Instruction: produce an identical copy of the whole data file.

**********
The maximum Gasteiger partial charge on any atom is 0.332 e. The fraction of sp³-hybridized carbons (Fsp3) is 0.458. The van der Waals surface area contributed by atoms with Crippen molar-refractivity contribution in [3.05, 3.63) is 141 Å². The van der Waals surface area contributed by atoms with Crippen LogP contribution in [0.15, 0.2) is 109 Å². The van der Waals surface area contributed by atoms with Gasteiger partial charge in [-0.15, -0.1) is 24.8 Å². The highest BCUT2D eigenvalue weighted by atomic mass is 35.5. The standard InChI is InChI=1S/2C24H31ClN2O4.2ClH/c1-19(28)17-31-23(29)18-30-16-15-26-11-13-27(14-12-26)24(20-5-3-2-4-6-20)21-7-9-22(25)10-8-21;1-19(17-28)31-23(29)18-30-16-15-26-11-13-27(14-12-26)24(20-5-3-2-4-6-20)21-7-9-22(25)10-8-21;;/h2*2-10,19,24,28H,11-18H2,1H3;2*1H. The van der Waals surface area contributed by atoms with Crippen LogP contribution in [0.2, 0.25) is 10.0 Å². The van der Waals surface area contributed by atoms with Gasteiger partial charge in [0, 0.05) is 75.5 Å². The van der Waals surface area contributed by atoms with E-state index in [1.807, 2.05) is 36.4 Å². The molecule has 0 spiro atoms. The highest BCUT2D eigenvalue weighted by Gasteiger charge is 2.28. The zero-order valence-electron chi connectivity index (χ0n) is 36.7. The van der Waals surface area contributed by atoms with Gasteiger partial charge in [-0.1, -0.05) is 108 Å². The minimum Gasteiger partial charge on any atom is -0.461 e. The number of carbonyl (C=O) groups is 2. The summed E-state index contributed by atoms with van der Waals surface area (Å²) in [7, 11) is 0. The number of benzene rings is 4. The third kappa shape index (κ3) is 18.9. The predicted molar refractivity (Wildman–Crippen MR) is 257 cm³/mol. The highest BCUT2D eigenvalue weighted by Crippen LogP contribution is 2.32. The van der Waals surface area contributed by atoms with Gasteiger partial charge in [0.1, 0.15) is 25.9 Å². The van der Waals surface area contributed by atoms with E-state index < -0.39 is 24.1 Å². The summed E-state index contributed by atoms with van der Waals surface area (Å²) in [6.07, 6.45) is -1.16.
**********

The maximum Gasteiger partial charge on any atom is 0.332 e. The fraction of sp³-hybridized carbons (Fsp3) is 0.458. The van der Waals surface area contributed by atoms with Crippen molar-refractivity contribution in [3.05, 3.63) is 141 Å². The van der Waals surface area contributed by atoms with Crippen LogP contribution in [0.15, 0.2) is 109 Å². The van der Waals surface area contributed by atoms with Gasteiger partial charge in [-0.15, -0.1) is 24.8 Å². The highest BCUT2D eigenvalue weighted by atomic mass is 35.5. The standard InChI is InChI=1S/2C24H31ClN2O4.2ClH/c1-19(28)17-31-23(29)18-30-16-15-26-11-13-27(14-12-26)24(20-5-3-2-4-6-20)21-7-9-22(25)10-8-21;1-19(17-28)31-23(29)18-30-16-15-26-11-13-27(14-12-26)24(20-5-3-2-4-6-20)21-7-9-22(25)10-8-21;;/h2*2-10,19,24,28H,11-18H2,1H3;2*1H. The van der Waals surface area contributed by atoms with Crippen LogP contribution in [0.2, 0.25) is 10.0 Å². The van der Waals surface area contributed by atoms with Gasteiger partial charge in [0, 0.05) is 75.5 Å². The van der Waals surface area contributed by atoms with E-state index in [1.807, 2.05) is 36.4 Å². The molecule has 0 spiro atoms. The highest BCUT2D eigenvalue weighted by Gasteiger charge is 2.28. The zero-order valence-electron chi connectivity index (χ0n) is 36.7. The van der Waals surface area contributed by atoms with Gasteiger partial charge in [-0.1, -0.05) is 108 Å². The minimum Gasteiger partial charge on any atom is -0.461 e. The number of carbonyl (C=O) groups is 2. The summed E-state index contributed by atoms with van der Waals surface area (Å²) in [7, 11) is 0. The number of benzene rings is 4. The third kappa shape index (κ3) is 18.9. The predicted molar refractivity (Wildman–Crippen MR) is 257 cm³/mol. The highest BCUT2D eigenvalue weighted by Crippen LogP contribution is 2.32. The van der Waals surface area contributed by atoms with Gasteiger partial charge in [0.1, 0.15) is 25.9 Å². The van der Waals surface area contributed by atoms with E-state index < -0.39 is 24.1 Å². The summed E-state index contributed by atoms with van der Waals surface area (Å²) in [6.07, 6.45) is -1.16.